Camarillo’s Casa Pacifica youth share their stories of struggle and survival
By Michael Sullivan 11/27/2013
On a Wednesday afternoon, a 4-year-old little girl had just been admitted into the crisis care emergency shelter, along with her 2-week-old brother. She had come in with a broken nose — her father had hit her in the face and both she and her brother were taken to Casa Pacifica in Camarillo. Their home and parents were apparently deemed unsafe by Child Protective Services.
This was an exceptionally hard day for Casa Pacifica employees (not to mention the children). While they often see cases of neglect, that kind of violent abuse is rare. But thankfully for both children, there was a safe place for them to go. Twenty years ago, however, Casa Pacifica wasn’t anything more than an idea of certain caring individuals in Ventura County who felt children in the area were lacking services after they had been taken by Child Protective Services. And so, with successful public-private partnerships and $10 million from fundraising, Casa Pacifica went under construction in 1993 and in July 1994 opened its doors to neglected, abused and the most at-risk youth in the area.
Since then, Casa Pacifica has continued to broaden its scope of services, from emergency shelter and housing for transitional youth to onsite nonpublic education for children who aren’t able to continue with regular public education and in-home services for at-risk youth, even delivering services to families in Santa Barbara. Casa Pacifica serves local youth on its nearly $24 million annual operating budget, reaching 400 children and their families each day, and approximately 4,000 unique children every year.
With the growing population comes a bigger need for services to address neglect and other concerns for children. In order to meet these challenges, Casa Pacifica launched a $21 million capital fundraising campaign this year to improve and enhance services onsite, including adding new cottages, housing for transition-age foster youth, a therapeutic activities building, vocational education and training space, classrooms and a site for clinical services. Temporary buildings will also be replaced with new state-of-the-art treatment facilities. Currently, Casa Pacifica has raised $9 million and the goal is to reach $21 million by the summer and break ground in July 2014, its 20th anniversary.
While donations will clearly help in raising funds for the capital campaign, the need for volunteers to participate in any number of activities on campus and with the youth is ongoing and prominent. To get involved, email email@example.com or call 445-7800.
Along with each child who receives services, there is also a story to tell. One current resident and two former residents who are all now in Casa Pacifica’s Coaching Independence in Transition-age Youth program (CITY program) came forward to share their stories of struggle and survival and Casa Pacifica’s role in their lives. (Due to the sensitive nature of their stories, the writers asked only that their first names be used.)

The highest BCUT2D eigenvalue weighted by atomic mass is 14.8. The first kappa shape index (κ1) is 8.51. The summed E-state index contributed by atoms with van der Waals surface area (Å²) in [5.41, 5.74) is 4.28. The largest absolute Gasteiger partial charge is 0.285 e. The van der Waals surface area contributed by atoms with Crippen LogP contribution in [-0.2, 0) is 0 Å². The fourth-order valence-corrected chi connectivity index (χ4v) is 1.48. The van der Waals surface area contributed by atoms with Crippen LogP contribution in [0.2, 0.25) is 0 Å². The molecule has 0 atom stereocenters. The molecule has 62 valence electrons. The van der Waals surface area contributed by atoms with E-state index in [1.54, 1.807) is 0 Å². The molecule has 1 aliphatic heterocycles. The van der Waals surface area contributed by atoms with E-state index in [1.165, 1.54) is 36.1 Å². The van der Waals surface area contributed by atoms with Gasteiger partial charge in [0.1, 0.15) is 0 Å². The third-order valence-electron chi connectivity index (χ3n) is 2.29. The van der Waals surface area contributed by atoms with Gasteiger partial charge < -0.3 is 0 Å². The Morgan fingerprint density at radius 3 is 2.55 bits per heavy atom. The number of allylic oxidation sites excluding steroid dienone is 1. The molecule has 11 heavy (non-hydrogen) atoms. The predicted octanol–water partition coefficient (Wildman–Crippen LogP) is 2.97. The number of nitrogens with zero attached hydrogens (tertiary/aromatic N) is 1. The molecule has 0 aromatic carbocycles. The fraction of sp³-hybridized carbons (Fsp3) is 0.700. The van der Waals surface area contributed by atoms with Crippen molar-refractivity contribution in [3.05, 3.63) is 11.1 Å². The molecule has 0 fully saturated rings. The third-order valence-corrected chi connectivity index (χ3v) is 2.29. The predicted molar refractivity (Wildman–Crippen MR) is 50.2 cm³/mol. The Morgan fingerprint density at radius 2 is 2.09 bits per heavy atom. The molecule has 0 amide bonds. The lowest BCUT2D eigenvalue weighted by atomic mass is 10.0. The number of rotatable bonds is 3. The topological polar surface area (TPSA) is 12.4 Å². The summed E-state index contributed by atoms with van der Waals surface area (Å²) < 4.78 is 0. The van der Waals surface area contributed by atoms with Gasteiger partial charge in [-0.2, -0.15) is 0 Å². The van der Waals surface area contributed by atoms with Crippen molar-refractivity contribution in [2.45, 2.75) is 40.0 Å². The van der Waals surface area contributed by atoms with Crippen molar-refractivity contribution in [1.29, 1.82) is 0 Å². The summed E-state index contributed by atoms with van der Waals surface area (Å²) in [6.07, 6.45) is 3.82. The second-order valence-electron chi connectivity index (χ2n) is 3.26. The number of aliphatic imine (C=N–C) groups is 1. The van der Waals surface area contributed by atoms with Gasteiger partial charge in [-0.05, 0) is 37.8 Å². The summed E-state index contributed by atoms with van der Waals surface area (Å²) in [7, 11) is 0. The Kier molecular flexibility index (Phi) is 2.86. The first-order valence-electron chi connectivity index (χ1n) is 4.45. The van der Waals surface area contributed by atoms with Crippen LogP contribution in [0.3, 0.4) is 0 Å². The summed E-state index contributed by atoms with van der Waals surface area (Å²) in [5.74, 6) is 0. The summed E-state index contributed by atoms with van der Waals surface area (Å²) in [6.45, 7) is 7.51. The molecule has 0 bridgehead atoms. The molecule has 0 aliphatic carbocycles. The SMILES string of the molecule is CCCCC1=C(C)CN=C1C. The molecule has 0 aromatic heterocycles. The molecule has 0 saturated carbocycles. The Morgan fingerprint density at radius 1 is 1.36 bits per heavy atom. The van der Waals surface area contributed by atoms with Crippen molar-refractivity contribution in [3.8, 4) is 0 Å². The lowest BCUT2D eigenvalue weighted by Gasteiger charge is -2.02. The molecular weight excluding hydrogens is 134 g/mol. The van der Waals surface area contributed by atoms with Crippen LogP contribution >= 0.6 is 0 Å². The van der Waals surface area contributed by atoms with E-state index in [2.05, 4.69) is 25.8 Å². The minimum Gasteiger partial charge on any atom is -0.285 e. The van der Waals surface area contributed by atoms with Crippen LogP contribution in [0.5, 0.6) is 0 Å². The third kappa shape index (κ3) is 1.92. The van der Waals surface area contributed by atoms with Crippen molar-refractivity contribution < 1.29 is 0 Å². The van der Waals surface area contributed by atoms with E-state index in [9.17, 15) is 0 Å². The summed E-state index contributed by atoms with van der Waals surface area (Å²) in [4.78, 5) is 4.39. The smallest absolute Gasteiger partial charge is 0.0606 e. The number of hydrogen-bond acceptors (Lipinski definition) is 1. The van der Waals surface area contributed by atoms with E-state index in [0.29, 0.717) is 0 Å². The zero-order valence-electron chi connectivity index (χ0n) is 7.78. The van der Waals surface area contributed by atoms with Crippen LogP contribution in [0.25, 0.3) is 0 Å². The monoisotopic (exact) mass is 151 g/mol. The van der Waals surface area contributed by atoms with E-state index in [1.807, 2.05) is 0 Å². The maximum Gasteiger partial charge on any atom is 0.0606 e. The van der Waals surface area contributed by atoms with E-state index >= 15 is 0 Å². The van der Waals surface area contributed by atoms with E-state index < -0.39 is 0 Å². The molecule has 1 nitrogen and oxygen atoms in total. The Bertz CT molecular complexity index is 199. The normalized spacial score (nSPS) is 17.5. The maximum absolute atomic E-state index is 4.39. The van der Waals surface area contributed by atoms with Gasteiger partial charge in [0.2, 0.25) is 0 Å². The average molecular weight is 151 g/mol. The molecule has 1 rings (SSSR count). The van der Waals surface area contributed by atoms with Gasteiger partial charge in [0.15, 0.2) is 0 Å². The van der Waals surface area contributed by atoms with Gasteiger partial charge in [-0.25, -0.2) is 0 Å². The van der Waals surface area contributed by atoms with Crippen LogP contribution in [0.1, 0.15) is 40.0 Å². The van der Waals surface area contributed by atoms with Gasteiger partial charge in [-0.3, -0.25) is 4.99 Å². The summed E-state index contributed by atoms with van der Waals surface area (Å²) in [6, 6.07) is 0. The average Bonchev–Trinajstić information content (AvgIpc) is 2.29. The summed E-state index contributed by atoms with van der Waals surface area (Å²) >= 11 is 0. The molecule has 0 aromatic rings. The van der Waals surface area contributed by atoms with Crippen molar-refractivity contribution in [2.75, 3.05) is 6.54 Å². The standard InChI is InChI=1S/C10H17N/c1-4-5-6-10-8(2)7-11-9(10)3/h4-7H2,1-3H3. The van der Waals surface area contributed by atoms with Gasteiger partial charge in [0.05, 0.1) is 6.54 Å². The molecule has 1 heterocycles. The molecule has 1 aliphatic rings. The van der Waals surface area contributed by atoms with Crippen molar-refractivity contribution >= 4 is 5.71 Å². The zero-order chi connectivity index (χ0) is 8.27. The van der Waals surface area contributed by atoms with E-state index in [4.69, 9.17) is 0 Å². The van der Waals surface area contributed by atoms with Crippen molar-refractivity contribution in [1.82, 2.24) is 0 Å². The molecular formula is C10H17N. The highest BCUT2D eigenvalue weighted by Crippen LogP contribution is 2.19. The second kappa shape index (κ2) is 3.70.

“Alexandra’s” storyThe world I’ve experienced thus far is not what many people had at my age. There were a few different events that changed my life forever. I was born and raised in Russia until I was 12 years old. My parents separated when I was 7 years old. My mother is American, and she would come to visit me and my brother every few years. I would often get into arguments with my father due to missing so much school. When I turned 12 the problems at home got so bad that I made the difficult choice of leaving my country and everything that was familiar to me, and moving in with my mother, whom I barely knew.
Life with my mother was extremely challenging. She had a mental disability that caused her to be abusive toward me; she also struggled with maintaining a clean home. The way we obtained our food was from cleaning houses or simply digging through the dumpsters behind the grocery stores. Due to her unpredictable behavior and hoarding disability, I was taken away from my mother and immediately entered the foster care system. I started to pick up English little by little. I was able to do this by mimicking everything people said and by carefully observing the expressions on their faces when they spoke.
I’ve been placed at Casa Pacifica multiple times. My first time was overwhelming, mainly because of the language barrier. My English was very limited and no one in my cottage spoke Russian. But there were a few moments where I had fun in this new experience as a foster child. I didn’t speak the language at first, so I was scared and lonely, but Casa Pacifica provided me with lots of comfort and love. The staff helped me with a smile and provided me with hope. The expressions on their faces told me that it was OK to have fun. Casa Pacifica is where I learned English, and if all of the staff at Casa Pacifica hadn’t helped me achieve my goal, I don’t know if I would be standing before you and speaking with you today.